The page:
Swine & U column: Healthy pigs & discussion of virus & bacteria spread , By Diane Dewitte

A few summers ago, two UMN Extension colleagues and I hit the road with the University’s BEET (Biosecure Entry & Education Trailer) teaching 4-H members and their families the basics of biosecurity. Pig folks had already heard the term, and we had a great time working with all 4-H livestock exhibitors, showing them how easy it could be to prevent disease in their animals. And conversely, how easy it is to spread viruses & bacteria from people and equipment to animals.

Currently, exhibitors are picking out pigs for the summer’s shows, and it’s time to review some of the key points to keep the pigs healthy, in addition to youth and their families.



  • Quarantine new pigs for 14-30 days after you bring them home. Do not mix them with “home” pigs until the time has passed and you know that they are healthy.
  • Get recommended vaccinations for your pigs.
  • Monitor pigs for illness or health challenges.
  • Communicate with a veterinarian quickly about any illness.
  • Clean & disinfect pens and equipment regularly.
  • DO NOT share equipment with others.
  • Control pets, pests, and wildlife around your pigs.
  • Clean & disinfect trailer before & after each use.
  • Isolate animals after an exhibition.


Viruses occur in all species and can move very well between animals, which is one reason that quarantine of new animals is important. In the case of Zoonotic diseases, diseases which can infect both people AND pigs, it’s critical to exclude the virus.

  • Limit or eliminate visitors to your pigs. Viruses can be carried on clothing, shoes, and equipment.
  • Ask and know where your visitors have been, and do not allow anyone near your pigs who has pigs of their own, or who has recently traveled abroad.
  • Make sure everyone wears clean clothes and shoes when working with your pigs.
  • Do not feed uncooked garbage or swill to your pigs.
  • Make sure that your pigs are vaccinated against common viral diseases in pigs.

A study from the University of Minnesota’s College of Veterinary Medicine (Kim, Y., Yang, M., Goyal, S.M. et al. Evaluation of biosecurity measures to prevent indirect transmission of porcine epidemic diarrhea virus) showed that people who worked with pigs could reduce spread of the virus by using PPE (personal protective equipment) or practicing simple sanitation when moving between pig sites.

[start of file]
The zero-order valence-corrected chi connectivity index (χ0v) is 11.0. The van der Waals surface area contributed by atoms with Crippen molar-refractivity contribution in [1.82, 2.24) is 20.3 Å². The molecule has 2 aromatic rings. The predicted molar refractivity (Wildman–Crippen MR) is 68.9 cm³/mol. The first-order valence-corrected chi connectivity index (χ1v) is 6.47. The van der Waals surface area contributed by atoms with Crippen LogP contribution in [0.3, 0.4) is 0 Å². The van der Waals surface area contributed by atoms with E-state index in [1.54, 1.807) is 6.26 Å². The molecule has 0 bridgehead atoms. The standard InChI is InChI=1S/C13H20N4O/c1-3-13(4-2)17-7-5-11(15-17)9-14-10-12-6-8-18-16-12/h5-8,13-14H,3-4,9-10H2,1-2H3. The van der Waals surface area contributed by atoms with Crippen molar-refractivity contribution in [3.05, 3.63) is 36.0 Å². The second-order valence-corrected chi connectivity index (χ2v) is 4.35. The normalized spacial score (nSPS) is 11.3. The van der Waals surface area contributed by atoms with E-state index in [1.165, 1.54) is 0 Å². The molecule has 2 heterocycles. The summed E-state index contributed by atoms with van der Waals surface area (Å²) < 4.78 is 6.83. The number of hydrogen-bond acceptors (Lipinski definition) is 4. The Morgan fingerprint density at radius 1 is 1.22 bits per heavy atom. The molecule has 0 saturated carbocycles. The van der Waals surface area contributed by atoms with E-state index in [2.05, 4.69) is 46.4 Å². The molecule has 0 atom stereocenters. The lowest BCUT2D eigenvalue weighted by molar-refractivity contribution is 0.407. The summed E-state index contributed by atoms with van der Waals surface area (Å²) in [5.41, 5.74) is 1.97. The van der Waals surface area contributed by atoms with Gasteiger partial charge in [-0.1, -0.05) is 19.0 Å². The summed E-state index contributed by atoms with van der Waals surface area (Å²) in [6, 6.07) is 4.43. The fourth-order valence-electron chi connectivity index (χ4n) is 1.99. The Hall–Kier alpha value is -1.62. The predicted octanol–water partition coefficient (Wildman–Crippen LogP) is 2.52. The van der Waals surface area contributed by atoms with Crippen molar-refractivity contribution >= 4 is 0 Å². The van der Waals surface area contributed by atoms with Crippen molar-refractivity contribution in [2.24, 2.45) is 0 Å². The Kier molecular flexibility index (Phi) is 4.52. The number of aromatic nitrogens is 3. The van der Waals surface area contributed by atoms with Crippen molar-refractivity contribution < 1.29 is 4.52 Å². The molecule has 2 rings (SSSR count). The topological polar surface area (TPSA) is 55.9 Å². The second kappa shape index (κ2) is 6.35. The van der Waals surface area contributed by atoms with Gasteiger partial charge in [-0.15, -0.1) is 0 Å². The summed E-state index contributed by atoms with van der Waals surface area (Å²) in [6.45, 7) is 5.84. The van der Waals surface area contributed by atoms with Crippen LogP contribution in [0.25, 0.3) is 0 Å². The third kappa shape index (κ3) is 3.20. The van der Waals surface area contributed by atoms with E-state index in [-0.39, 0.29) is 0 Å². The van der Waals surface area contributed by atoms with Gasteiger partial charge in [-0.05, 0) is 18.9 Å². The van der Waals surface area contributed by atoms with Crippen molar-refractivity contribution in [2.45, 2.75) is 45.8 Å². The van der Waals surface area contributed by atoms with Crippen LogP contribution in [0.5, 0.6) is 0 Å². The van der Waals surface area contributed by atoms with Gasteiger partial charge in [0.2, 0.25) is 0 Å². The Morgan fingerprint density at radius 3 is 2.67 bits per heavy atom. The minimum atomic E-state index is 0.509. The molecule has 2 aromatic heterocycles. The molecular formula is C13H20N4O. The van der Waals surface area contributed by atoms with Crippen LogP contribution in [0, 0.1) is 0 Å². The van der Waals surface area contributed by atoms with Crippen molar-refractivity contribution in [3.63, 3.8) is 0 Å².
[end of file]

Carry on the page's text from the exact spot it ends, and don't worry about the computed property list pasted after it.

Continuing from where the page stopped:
The study illustrated the value of “high biosecurity” (shower and complete change of clothes/footwear) and “medium biosecurity” (washing hands & face, plus changing footwear) in preventing the spread of PED virus among pigs. In both “high” and “medium” biosecurity groups, no pigs in the study became infected.

The “low biosecurity” group of pigs (caretakers did not change clothes or wash exposed skin when moving between pig groups) became infected within the first two days of the study. See the whole study here:  https://z.umn.edu/2017BiosecurityStudyUMN

Practices as simple as handwashing, wiping face, changing boots, stepping through a boot bath, and changing coveralls are proven to help prevent the spread of the virus to pigs and between pigs.

Humans can protect themselves by always washing their hands after working with animals. Do not eat or drink in the livestock area.


Our UMN swine researchers focus a lot of attention on the viruses that affect pigs, but we continue to face bacterial infections. Bacterial disease discussions below are from UMN’s Dr. Perle Zhitnitskiy’s Swine Diseases© textbook. I’m highlighting these three in particular because of their effect on young pigs, particularly those pigs the size of the new show pigs that exhibitors may be acquiring.

  • Streptococcus suis can cause disease in all ages of pigs, is common in every pig-raising country, and is found in the upper respiratory tract. It is considered an emerging zoonosis with the number of human cases rising in recent years, especially in Asian countries. Disease prevalence is usually only 5% of the pigs affected even if there may be 100% carriers. Transmission usually is nose-to-nose contact between pigs.